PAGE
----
When meat is cooked at high temperatures or cured, carcinogenic compounds such as nitrite and N-nitroso compounds (NOCs), polycyclic aromatic hydrocarbons (PAHs) and heterocyclic amines (HCAS) are produced. It has also been demonstrated that ‘haem’, a compound produced with the NOCs decompose in the bowels, can cause cellular destruction in the bowels. This could be part of the reason that the International Agency for Research on Cancer (IARC), part of the World Health Organization, found in a 2015 report that eating just 50 grams of processed meat daily by 18%.

In the EU, the focus of the RISE report, people consume 104 grams of protein daily. 58% of that comes from animal protein, and the remaining 42% comes from cereals, vegetables, and pulses. That contrast with global numbers showing only 40% of protein consumed on average daily comes from animal-based sources, while 60% comes from plant-based proteins. Based on protein alone, the World Health Organization recommends an average of 50 grams of daily protein intake. On average, protein is being consumed in the EU at double the recommended rate, and where it comes from – the majority being from animal products – is dangerous.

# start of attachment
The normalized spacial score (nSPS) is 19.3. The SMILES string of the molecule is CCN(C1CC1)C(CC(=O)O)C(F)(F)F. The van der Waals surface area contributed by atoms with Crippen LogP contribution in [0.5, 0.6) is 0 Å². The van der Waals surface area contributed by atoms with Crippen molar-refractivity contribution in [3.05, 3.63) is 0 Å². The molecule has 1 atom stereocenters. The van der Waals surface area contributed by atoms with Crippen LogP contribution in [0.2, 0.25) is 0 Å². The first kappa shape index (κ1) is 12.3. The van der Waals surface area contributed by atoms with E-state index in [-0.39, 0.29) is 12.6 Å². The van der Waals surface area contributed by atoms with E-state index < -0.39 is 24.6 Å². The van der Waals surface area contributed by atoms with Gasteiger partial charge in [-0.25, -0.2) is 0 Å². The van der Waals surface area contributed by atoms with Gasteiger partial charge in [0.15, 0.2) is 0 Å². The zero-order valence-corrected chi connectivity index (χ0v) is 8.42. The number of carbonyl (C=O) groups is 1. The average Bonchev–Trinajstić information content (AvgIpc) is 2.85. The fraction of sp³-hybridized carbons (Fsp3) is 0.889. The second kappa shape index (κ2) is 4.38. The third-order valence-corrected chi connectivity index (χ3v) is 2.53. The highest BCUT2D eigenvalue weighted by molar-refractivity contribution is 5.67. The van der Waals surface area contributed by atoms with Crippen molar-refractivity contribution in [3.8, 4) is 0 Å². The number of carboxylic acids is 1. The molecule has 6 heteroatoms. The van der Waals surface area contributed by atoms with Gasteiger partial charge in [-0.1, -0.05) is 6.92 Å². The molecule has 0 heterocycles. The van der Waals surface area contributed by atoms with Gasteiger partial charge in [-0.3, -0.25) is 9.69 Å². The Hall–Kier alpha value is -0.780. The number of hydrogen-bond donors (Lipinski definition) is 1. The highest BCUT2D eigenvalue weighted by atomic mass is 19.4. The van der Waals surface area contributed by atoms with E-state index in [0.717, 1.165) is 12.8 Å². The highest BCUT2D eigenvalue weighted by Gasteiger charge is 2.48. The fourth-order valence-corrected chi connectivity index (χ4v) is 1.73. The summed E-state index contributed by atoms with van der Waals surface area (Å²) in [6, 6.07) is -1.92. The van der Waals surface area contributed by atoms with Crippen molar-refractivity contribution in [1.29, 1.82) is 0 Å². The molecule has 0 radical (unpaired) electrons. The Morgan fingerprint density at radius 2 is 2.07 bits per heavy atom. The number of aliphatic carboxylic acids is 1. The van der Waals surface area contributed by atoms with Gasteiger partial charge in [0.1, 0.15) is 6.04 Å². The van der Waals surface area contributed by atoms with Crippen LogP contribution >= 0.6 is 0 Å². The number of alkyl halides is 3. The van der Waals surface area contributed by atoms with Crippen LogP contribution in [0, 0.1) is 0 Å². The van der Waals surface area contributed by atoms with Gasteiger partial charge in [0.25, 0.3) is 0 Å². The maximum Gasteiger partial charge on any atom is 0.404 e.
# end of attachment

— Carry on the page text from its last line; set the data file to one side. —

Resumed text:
As noted earlier, the vast use of land and associated water and nutrient supplies by the livestock industry is another concern. As the population rises, the 80% of agricultural land used for livestock is not going to increase significantly, just because there is not much left to expand upon. If plant-based diets were more common, more food could be produced to feed far more people.

Another issue is how much the livestock industry contributes to global greenhouse gas (GHG) emissions. According to recently analyses, that total mount works out to between 9.4% to 14.5% of all global GHG. That includes direct emissions from the animals themselves, including manure and enteric fermentation. It also counts emissions from feed production used for the animals. Though some might shrug their shoulders and say that range of emissions is “not that much”, livestock GHG is on par with the total direct GHG contribution of transportation of all kinds around the world – 14%.

According to the RISE Report, livestock in the EU produced 51% of all methane emissions and 78% of all N2O for the agricultural sector. Dairy cows and beef cattle produce the majority of those emissions. Dairy cows produce the equivalent of 195 million tons of CO2 emissions annually, and beef cattle a close second runner-up at around the equivalent of 190 million tons of CO2 emissions every year. By comparison, pig production produces just under 80 million equivalent CO2 tons of GHG, and poultry less than 20 million equivalent CO2 tons of GHG.